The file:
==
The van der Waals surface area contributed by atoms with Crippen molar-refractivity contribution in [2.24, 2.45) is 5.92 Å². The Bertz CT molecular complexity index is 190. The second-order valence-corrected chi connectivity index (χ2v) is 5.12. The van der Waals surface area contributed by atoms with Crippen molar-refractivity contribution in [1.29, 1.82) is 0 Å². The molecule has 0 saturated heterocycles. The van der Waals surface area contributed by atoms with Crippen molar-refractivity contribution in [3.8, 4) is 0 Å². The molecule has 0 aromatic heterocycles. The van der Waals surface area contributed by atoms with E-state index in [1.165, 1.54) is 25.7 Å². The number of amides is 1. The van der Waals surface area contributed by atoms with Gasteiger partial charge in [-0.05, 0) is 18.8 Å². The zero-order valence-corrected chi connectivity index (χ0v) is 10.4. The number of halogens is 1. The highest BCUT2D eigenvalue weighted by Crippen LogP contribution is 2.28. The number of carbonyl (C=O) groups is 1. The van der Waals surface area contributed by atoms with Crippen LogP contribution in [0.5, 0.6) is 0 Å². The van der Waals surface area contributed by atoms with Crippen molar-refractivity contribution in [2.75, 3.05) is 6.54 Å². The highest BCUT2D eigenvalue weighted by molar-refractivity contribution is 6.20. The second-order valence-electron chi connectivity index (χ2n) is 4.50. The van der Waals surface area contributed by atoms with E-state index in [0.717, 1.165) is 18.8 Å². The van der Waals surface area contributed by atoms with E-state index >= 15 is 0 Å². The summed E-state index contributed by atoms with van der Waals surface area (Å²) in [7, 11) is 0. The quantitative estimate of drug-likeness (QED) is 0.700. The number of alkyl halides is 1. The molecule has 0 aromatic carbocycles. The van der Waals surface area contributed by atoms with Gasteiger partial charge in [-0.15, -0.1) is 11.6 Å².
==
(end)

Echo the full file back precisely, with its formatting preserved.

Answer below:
The van der Waals surface area contributed by atoms with Crippen molar-refractivity contribution in [2.24, 2.45) is 5.92 Å². The Bertz CT molecular complexity index is 190. The second-order valence-corrected chi connectivity index (χ2v) is 5.12. The van der Waals surface area contributed by atoms with Crippen molar-refractivity contribution in [1.29, 1.82) is 0 Å². The molecule has 0 saturated heterocycles. The van der Waals surface area contributed by atoms with Crippen molar-refractivity contribution in [3.8, 4) is 0 Å². The molecule has 0 aromatic heterocycles. The van der Waals surface area contributed by atoms with E-state index in [1.165, 1.54) is 25.7 Å². The number of amides is 1. The van der Waals surface area contributed by atoms with Gasteiger partial charge in [-0.05, 0) is 18.8 Å². The zero-order valence-corrected chi connectivity index (χ0v) is 10.4. The number of halogens is 1. The highest BCUT2D eigenvalue weighted by Crippen LogP contribution is 2.28. The number of carbonyl (C=O) groups is 1. The van der Waals surface area contributed by atoms with Crippen LogP contribution in [0.5, 0.6) is 0 Å². The van der Waals surface area contributed by atoms with Crippen molar-refractivity contribution in [2.75, 3.05) is 6.54 Å². The highest BCUT2D eigenvalue weighted by molar-refractivity contribution is 6.20. The second-order valence-electron chi connectivity index (χ2n) is 4.50. The van der Waals surface area contributed by atoms with E-state index in [0.717, 1.165) is 18.8 Å². The van der Waals surface area contributed by atoms with E-state index >= 15 is 0 Å². The summed E-state index contributed by atoms with van der Waals surface area (Å²) in [7, 11) is 0. The quantitative estimate of drug-likeness (QED) is 0.700. The number of alkyl halides is 1. The molecule has 0 aromatic carbocycles. The van der Waals surface area contributed by atoms with Gasteiger partial charge in [-0.15, -0.1) is 11.6 Å².